Fourth, we are expanding our collaborations on science and technology across all the different agencies of our government. To make sure that our efforts dovetail together, we will convene a science and technology joint commission meeting in Washington in February. We want to make sure that, both in the United States and Australia, we are getting the best return on taxpayers’ investments in these new technologies.
Now, I think what you’re seeing here this afternoon is a recognition by both of our governments and the people of our two countries that in the 21st century no single country will be able to address these environmental challenges on its own. We need partnerships now more than ever. We need all the talent and the capital we can muster. And I cannot imagine a better partner than Australia in building the kind of green, clean, and prosperous future that we want and deserve.
So, Prime Minister, thank you for leading this effort here in Australia, and for all that you are doing. We look forward to working with you. (Applause.)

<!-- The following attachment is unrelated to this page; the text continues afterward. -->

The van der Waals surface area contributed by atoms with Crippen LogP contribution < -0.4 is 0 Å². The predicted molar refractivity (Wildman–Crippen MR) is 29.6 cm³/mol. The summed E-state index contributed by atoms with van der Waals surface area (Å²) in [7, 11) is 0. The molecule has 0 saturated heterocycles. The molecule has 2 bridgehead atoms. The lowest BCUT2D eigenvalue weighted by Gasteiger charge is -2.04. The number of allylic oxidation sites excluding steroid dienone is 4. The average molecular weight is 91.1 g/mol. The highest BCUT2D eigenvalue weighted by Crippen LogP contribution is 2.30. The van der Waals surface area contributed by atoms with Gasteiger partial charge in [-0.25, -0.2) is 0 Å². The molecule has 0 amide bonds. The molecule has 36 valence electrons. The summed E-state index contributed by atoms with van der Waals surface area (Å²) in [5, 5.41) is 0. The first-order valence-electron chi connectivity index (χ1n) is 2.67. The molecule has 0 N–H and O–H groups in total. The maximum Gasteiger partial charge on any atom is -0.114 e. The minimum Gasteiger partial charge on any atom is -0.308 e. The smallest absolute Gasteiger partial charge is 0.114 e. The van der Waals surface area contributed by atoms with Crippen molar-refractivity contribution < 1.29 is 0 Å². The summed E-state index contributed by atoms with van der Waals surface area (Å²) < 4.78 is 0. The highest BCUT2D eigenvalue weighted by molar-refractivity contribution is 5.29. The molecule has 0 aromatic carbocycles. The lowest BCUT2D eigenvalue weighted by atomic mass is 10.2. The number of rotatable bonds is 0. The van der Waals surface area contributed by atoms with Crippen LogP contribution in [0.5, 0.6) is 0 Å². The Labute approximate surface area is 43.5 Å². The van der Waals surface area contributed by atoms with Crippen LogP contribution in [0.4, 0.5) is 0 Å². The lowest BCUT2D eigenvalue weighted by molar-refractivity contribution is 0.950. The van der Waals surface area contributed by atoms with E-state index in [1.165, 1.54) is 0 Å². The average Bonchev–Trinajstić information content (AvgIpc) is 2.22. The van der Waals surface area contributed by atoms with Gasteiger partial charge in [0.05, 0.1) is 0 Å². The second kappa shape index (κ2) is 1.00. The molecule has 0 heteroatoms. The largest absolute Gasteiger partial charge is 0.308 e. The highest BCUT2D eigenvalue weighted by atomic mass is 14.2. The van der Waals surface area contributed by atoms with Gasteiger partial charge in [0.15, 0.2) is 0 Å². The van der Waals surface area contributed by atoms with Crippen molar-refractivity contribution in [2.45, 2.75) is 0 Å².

MODERATOR: Now I think we are going to ask a couple of questions.
QUESTION: Madam Secretary, I have a question for you. Sabra Lane from the Australian Broadcasting Corporation.
President Obama’s comments abandoning the emissions (inaudible) have been seized on by the opposition here, that say that the prime minister should follow that lead and abandon it here. I am interested to hear your thoughts on that. Many commentators believe that that decision will now have impact right around the world, with other countries deciding to ditch emissions (inaudible) as a means of bringing down carbon emissions. Is that your view? And, if so, is it government regulation or a carbon test that would be the best way of reducing emissions?
SECRETARY CLINTON: First, let me start by saying that I think what President Obama said the other day was a statement of the reality that we face politically in the United States Congress. As you may know, the President was successful in passing a cap and trade system through the United States House of Representatives. We were not successful in getting that considered by the Senate. Given the changes of the midterm election, and the fact that, in our system, if you don’t have action on pending legislation by the end of the Congress, which ends this coming January, then you have to start over.